Select Page

# Understand the problem

Find all prime numbers such that the square of the prime number can be written as the sum of cubes of two positive integers.
Number Theory
5/10
##### Suggested Book
A Friendly Introduction to Number Theory by J.H.Silverman

Do you really need a hint? Try it first!

Write the problem in a Mathematical Equation form i.e. $p^2 = a^3 + b^3$. Now can you like factorize the stuff to make life easier and use divisibility rules?
After factorizing, we get  $p^2 = (a+b)(a^2 + b^2 - ab)$. Now can use the prime factorization idea and see what are the cases possible. Observe that three cases are possible:
• $a+b = p, a^2 + b^2 - ab =p$
• $a+b =p^2 , a^2 + b^2 - ab = 1$
• $a+b = 1, a^2 + b^2 - ab = p^2$
Now, can you decode these cases and solve the problem like Sherlock?
Observe that a, b are both positive integers. Hence the case: $a+b = 1, a^2 + b^2 - ab = p^2$ is absurd. Let’s concentrate on the other cases one by one. $a+b =p^2 , a^2 + b^2 - ab = 1$ Now,observe this that $a^2 + b^2 - ab = (a-b)^2 + ab = 1$, which is has a solution iff a = b = 1. What about the other case? $a+b = p , a^2 + b^2 - ab = p$
$a+b = p, a^2 + b^2 - ab =p$ Observe a = – b (mod p ) this together with the second equation gives
$3a^2 = 0$ (modp). Now p can be 3. For p = 3, Observe that a = 1 and b = 2 is a solution. Now if p is not 3, then p must divide a and b. This implies a + b must be greater than equal to 2p, hence contradiction.

Hence the solutions are a = 1, b =1, p = 2

# Connected Program at Cheenta

Math Olympiad is the greatest and most challenging academic contest for school students. Brilliant school students from over 100 countries participate in it every year. Cheenta works with small groups of gifted students through an intense training program. It is a deeply personalized journey toward intellectual prowess and technical sophistication.

# Similar Problems

## Tetrahedron Problem | AIME I, 1992 | Question 6

Try this beautiful problem from the American Invitational Mathematics Examination I, AIME I, 1992 based on Tetrahedron Problem.

## Triangle and integers | AIME I, 1995 | Question 9

Try this beautiful problem from the American Invitational Mathematics Examination I, AIME I, 1995 based on Triangle and integers.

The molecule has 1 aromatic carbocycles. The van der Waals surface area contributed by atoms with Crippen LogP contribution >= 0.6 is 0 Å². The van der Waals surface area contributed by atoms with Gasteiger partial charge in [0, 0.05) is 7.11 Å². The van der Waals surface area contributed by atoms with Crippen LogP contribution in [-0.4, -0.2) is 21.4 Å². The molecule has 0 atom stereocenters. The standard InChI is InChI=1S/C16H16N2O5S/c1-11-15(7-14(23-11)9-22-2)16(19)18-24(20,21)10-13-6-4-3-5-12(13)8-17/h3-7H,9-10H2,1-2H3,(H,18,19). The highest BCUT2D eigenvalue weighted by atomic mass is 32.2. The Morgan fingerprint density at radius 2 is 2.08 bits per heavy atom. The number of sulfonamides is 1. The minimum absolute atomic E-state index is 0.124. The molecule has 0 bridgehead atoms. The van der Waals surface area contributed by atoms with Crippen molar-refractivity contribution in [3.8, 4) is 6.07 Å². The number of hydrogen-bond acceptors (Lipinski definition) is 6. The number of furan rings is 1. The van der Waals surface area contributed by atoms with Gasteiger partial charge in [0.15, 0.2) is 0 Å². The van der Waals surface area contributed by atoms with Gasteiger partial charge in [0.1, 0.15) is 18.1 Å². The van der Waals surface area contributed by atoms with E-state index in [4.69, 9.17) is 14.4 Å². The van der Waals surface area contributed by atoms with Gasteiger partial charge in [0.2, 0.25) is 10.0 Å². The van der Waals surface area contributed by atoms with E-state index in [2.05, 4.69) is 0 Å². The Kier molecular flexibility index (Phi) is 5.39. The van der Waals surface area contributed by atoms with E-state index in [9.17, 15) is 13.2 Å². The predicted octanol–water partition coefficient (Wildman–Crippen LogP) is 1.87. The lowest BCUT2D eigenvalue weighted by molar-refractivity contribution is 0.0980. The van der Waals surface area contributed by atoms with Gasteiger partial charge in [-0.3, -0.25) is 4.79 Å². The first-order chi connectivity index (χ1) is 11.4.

## Functional Equation Problem from SMO, 2018 – Question 35

Try this problem from Singapore Mathematics Olympiad, SMO, 2018 based on Functional Equation. You may use sequential hints if required.

## Sequence and greatest integer | AIME I, 2000 | Question 11

Try this beautiful problem from the American Invitational Mathematics Examination, AIME, 2000 based on Sequence and the greatest integer.

## Arithmetic sequence | AMC 10A, 2015 | Problem 7

Try this beautiful problem from Algebra: Arithmetic sequence from AMC 10A, 2015, Problem. You may use sequential hints to solve the problem.

## Series and sum | AIME I, 1999 | Question 11

Try this beautiful problem from the American Invitational Mathematics Examination I, AIME I, 1999 based on Series and sum.

## Inscribed circle and perimeter | AIME I, 1999 | Question 12

Try this beautiful problem from the American Invitational Mathematics Examination I, AIME I, 2011 based on Rectangles and sides.

## Problem based on Cylinder | AMC 10A, 2015 | Question 9

Try this beautiful problem from Mensuration: Problem based on Cylinder from AMC 10A, 2015. You may use sequential hints to solve the problem.

## Cubic Equation | AMC-10A, 2010 | Problem 21

Try this beautiful problem from Algebra, based on the Cubic Equation problem from AMC-10A, 2010. You may use sequential hints to solve the problem.

## Median of numbers | AMC-10A, 2020 | Problem 11

Try this beautiful problem from Geometry based on Median of numbers from AMC 10A, 2020. You may use sequential hints to solve the problem.